Right after the GamesBeat staff got back from the Electronic Entertainment Expo (E3) last week, we started wondering if we were all at the same event. Despite a combined 38 years of experience attending the annual game-industry trade show, lead writer Dean Takahashi, culture editor Sebastian Haley, and I (GamesBeat’s editor-in-chief) came away from the 2012 edition with drastically differing opinions on what we saw.
Here’s what we thought of this year’s E3:
Sebastian Haley, culture editor:
I might be alone on this, but E3 was a disheartening experience for me this year. Sure, I’ll buy and love Borderlands 2, Dishonored, and a ton of other games that were shown off, but everything was just so iterative — from the countless sea of sequels and spin-offs, to even the press conferences that seemed to focus less and less on what gamers like myself actually want.
After years of being the punchline of the Internet, why is it so hard to make a good E3 press conference? Microsoft gave carte blanche to Nike and ESPN to talk as long as they wanted, but when it came time to show off the only three original intellectual properties (IPs) in the entire lineup, if you blinked you would have missed it. And even if you didn’t blink, you’d still have no idea what the games were even about. Then Usher and Joe Montana come out for awkward performances, and that’s supposed to make things better?
The industry more or less seems to be on autopilot, and I can only hope it’s saving up all its energy for a massive 2013. But again, maybe that’s just me.
Dean Takahashi, lead news writer:
The game industry didn’t have such a bad showing at E3. The traditional game publishers showed off new original games such as Beyond: Two Souls, The Last of Us, The Unfinished Swan, Dishonored, Warface, Hawken, World of Warplanes, and Watch Dogs. New technologies such as Unreal Engine 4, facial animation, SmartGlass, the Wii U, and Sony’s Wonderbook were cool. The staple franchises such as Assassin’s Creed III, Call of Duty: Black Ops II, Tomb Raider, SimCity, Medal of Honor: Warfighter, and Crysis 3 will keep gamers delighted and busy in the next year.
But like Sebastian, I also have high expectations of game makers in the core console market. And I’m not sure they have done enough to shield themselves from the disruption that is hitting their industry. This E3 was an in-between year. Next-generation consoles are in the works, but only Nintendo showed off its cards, and they weren’t very disruptive this time around.
From the outside, the game industry is under pressure. Apple is one of the driving forces of the real disruption, but it isn’t alone. Samsung announced at the show that it will create its own cloud gaming service in partnership with Gaikai and Nvidia. It will in effect become a fourth major platform for game makers, launching a cloud-based game service that could threaten the core console business. Apple and Samsung could bring cheap, high-quality games into the living room that could compete quite nicely against $60 games that come with the number “3” or “4” after their names.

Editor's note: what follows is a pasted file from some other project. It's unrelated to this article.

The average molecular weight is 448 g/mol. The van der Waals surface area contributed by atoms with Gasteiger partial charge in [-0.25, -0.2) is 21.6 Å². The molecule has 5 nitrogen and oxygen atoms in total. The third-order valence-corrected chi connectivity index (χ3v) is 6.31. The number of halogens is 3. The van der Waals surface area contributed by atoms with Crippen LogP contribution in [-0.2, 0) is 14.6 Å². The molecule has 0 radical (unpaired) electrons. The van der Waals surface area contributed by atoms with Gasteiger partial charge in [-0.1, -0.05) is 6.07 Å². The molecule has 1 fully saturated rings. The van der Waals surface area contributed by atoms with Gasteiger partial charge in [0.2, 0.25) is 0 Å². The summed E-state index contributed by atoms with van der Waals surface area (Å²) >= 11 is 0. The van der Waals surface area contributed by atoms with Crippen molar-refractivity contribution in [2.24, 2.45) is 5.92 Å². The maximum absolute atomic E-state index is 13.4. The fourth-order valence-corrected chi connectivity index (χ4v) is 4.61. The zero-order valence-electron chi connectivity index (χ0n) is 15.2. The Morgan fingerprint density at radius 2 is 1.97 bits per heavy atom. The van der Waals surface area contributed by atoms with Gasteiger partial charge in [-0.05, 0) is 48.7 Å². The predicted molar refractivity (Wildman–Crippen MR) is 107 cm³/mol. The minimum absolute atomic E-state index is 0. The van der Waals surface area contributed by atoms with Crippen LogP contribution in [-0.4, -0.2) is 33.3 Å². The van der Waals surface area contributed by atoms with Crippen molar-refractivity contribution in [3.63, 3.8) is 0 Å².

This is a very real threat. At E3, I didn’t see a masterstroke to deal with it. There was innovation, but not enough of it to make a difference.
Above: The Last of Us
Dan “Shoe” Hsu, editor-in-chief:
Last year’s E3 only gave me one stick-with-me moment: the BioShock Infinite demo. It left me near breathless, and even though I don’t smoke, I felt like I needed a cigarette after watching it.
Nothing this year quite matched that, but three games came awfully close, all from my personal top 3 games of E3: Watch Dogs, The Last of Us, and Dishonored. I saw The Last of Us on the last day of the show, and it just put the biggest smile on my face. Right when that amazing, frightening, tension-filled demo finished, it cemented this E3 as one of the best in recent years for me. So I’m quite surprised at Sebastian’s reaction — this show was amazing! When was the last time so many new IPs surprised and wowed us like this? We’re always complaining about the sequel parades (and rightfully so), but it’s up to us to look past the flashy hype of the Call of Duties of the world to champion original games like the ones I just mentioned.
Nintendo Land and ZombiU on the Wii U were both pleasant surprises as well (though the latter proved to me that first-pers0n-shooter controls will take a lot of hand-eye-coordination reconditioning due to the controller’s new layout — a reconditioning I’m not sure I want to commit to). Even the known quantities got me excited again: I honestly thought I was over Halo and Gears of War, but both Halo 4 and the overrun mode in Gears of War: Judgment were a lot of fun to play in multiplayer.
I went into my 16th E3 jaded and thinking I’ve seen and experienced it all. I left a surprised, giddy gamer.
GamesBeat 2014 — VentureBeat’s sixth annual event on disruption in the video game market — is coming up on Sept 15-16 in San Francisco. Purchase your ticket now to save $200!